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Maryeve
09-06-2005, 01:35 PM
Ok, I have a painting in my store listed at 150 (ebay store)

I was actually getting ready to move it to auction this evening and start bidding at 49.95, of course hoping it would get more bids, but lately Most things have sold for opening bid.

I just got an offer for 40 dollars...

now, I really don't mind taking forty for it, of course Id rather have more, but I honestly even questioned whether to list the thing at all..wasn't overly thrilled with it.

My question is, is it bad practice to accept such a low offer? even though it isn't that much lowere than what I have been selling similar works..would it give others the impression they can offer less than 2/3?..Or is it not really obvious unless someone chooses to search my ended auctions?

by the time I pay the listing fees for the item it will end up being only about 40 bucks I make off of it anyway.

Is there a way to counter off on that make best offer option?

Fagan
09-06-2005, 01:59 PM
I usually make a counter offer if it is too low an amount. You could counter with $60.00 which is lower than 1/2 your original price...but not too far from the $40.00 offered. Say you will pay shipping.

Maryeve
09-06-2005, 02:00 PM
Is there a way to counter on there? I don't see that option, or do I just email her?

dorith
09-06-2005, 03:58 PM
Hi Mary,

if the price is too low to be considered, then just decline it with a short explanation...
we've had quite a few people offer $25 for a $149 print...which is completely silly, since 25$ won't even cover the costs...but then, quite a few of them then go in and pay the full price afterwards... go figure.

arteitaliana
09-06-2005, 06:13 PM
You can counter offer. If the offer is accepted, revise the listing, delete the "best offer" option and revise the listing price (BIN)to the accepted amount.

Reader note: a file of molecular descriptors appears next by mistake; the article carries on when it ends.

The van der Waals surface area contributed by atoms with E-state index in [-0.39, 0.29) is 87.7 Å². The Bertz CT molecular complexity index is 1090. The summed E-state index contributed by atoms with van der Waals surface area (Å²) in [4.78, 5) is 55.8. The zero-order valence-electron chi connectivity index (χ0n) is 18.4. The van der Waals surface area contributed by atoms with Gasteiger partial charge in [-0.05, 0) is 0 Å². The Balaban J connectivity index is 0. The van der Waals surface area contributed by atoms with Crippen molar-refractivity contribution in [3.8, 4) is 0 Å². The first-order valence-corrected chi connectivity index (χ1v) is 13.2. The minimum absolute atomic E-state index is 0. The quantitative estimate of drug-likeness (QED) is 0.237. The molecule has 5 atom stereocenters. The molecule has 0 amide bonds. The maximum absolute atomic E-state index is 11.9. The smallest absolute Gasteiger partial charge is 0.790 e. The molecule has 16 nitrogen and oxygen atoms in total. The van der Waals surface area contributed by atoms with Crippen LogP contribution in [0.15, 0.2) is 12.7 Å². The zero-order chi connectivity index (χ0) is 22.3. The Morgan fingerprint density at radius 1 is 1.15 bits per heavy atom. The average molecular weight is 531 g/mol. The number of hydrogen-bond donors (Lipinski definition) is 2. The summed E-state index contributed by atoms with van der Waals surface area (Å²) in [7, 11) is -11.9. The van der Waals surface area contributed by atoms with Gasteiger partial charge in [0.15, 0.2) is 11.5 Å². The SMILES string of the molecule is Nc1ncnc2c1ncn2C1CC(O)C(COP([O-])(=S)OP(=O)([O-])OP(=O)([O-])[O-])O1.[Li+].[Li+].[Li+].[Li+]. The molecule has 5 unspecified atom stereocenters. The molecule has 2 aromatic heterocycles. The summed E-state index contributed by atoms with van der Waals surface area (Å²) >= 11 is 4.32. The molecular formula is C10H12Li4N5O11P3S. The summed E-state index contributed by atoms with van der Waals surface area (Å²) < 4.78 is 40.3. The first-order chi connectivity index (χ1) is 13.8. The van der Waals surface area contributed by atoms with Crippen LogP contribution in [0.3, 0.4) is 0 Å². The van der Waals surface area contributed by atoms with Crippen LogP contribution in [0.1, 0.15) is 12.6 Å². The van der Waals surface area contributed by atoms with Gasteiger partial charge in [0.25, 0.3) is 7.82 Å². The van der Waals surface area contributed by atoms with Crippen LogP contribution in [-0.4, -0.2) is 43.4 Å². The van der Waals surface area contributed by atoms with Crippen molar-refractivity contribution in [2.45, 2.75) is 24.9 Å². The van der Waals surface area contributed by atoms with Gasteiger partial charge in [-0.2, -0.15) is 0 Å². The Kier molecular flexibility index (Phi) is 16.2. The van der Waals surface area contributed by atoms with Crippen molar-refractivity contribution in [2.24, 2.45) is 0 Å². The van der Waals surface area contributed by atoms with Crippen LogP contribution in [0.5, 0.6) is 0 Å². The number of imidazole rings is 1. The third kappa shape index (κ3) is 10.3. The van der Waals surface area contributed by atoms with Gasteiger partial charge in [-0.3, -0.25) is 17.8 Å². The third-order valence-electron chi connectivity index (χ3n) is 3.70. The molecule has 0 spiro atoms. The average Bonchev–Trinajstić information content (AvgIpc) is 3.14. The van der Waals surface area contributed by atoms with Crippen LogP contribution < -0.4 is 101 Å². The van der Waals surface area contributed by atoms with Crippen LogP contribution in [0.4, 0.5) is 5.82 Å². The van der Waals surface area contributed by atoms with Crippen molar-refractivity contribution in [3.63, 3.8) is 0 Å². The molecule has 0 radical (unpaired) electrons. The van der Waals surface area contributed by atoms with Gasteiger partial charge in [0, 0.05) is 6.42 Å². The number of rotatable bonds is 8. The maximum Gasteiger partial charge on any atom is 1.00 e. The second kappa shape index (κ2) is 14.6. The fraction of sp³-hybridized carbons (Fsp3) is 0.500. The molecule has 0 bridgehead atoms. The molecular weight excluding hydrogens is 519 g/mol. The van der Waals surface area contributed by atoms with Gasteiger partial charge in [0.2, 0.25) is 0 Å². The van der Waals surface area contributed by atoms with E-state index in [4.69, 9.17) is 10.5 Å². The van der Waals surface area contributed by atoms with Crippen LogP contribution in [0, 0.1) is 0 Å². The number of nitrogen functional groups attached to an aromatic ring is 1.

The person can then buy it at that amount.

hillrune
09-06-2005, 09:22 PM
After you sleep on it you will know what you want to do...sometimes it's ok to accept a silly offer. If you want to...lately I did. I simply wrote that I had decided to accept the low offer because I wanted to-and I am glad I did. The buyer will come back.

Mary

Picassosattic
09-06-2005, 10:41 PM
If you were going to list it at auction for $49.00, then you were prepared to accept that amount, right? I'd counter with $50.00 since that was the amount you would have started the auction at or there about.

It all comes down to what do you need to get for this work. There have been times when I have accepted the offer and times when I have countered the offer. I would always counter if you have a specific price in mind.

Ruth

timelady
09-07-2005, 03:07 AM
Just replying by to her by email and countering should be fine. :) If it makes you feel better I had ridiculous offers of 40, 60 and 100 for a 325 painting recently posted. Heh.

Tina.

Diane Cutter
09-07-2005, 04:29 PM
Yeah, me too, Tina... I had an offer of $49 for a $300 painting. The painting has since sold at the gallery for $350... I just couldn't let it go for so little.

Diane

wayfarer
09-07-2005, 06:14 PM
Bear in mind too that unless it has been changed, bidders can only make one best offer through that system. If you are countering with another offer, the advice about revising the listing following an email to that effect will do the same thing.

I have sold a few paintings via Best Offer. I'm more inclined to accept if it is an older work. The advice about free shipping is good. I did have one of those ridiculous offers, but I countered and offered the free shipping to get the sale.

Chris